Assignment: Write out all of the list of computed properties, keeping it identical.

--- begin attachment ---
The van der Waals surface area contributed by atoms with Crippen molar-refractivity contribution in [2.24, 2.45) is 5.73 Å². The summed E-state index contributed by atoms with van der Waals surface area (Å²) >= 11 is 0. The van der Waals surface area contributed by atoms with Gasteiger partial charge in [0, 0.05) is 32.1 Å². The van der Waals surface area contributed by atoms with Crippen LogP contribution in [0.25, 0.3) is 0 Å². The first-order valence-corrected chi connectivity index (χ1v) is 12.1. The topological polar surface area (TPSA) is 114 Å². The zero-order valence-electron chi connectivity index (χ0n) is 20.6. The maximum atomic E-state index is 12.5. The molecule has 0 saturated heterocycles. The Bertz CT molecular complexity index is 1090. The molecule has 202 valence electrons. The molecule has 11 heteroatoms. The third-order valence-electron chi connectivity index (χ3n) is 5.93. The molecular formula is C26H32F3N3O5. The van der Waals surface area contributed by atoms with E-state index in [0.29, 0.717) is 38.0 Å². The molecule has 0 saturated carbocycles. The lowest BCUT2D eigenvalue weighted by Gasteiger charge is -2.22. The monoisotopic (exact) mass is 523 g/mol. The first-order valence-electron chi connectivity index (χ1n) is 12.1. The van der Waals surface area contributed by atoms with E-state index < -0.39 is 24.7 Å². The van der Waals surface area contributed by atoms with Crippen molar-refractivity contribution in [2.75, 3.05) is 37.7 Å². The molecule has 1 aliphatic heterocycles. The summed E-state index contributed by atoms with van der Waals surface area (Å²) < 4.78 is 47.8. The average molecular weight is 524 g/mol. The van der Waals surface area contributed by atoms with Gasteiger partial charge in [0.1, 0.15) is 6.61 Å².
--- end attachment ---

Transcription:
The van der Waals surface area contributed by atoms with Crippen molar-refractivity contribution in [2.24, 2.45) is 5.73 Å². The summed E-state index contributed by atoms with van der Waals surface area (Å²) >= 11 is 0. The van der Waals surface area contributed by atoms with Gasteiger partial charge in [0, 0.05) is 32.1 Å². The van der Waals surface area contributed by atoms with Crippen LogP contribution in [0.25, 0.3) is 0 Å². The first-order valence-corrected chi connectivity index (χ1v) is 12.1. The topological polar surface area (TPSA) is 114 Å². The zero-order valence-electron chi connectivity index (χ0n) is 20.6. The maximum atomic E-state index is 12.5. The molecule has 0 saturated heterocycles. The Bertz CT molecular complexity index is 1090. The molecule has 202 valence electrons. The molecule has 11 heteroatoms. The third-order valence-electron chi connectivity index (χ3n) is 5.93. The molecular formula is C26H32F3N3O5. The van der Waals surface area contributed by atoms with E-state index in [0.29, 0.717) is 38.0 Å². The molecule has 0 saturated carbocycles. The lowest BCUT2D eigenvalue weighted by Gasteiger charge is -2.22. The monoisotopic (exact) mass is 523 g/mol. The first-order valence-electron chi connectivity index (χ1n) is 12.1. The van der Waals surface area contributed by atoms with E-state index < -0.39 is 24.7 Å². The van der Waals surface area contributed by atoms with Crippen molar-refractivity contribution in [2.75, 3.05) is 37.7 Å². The molecule has 1 aliphatic heterocycles. The summed E-state index contributed by atoms with van der Waals surface area (Å²) < 4.78 is 47.8. The average molecular weight is 524 g/mol. The van der Waals surface area contributed by atoms with Gasteiger partial charge in [0.1, 0.15) is 6.61 Å².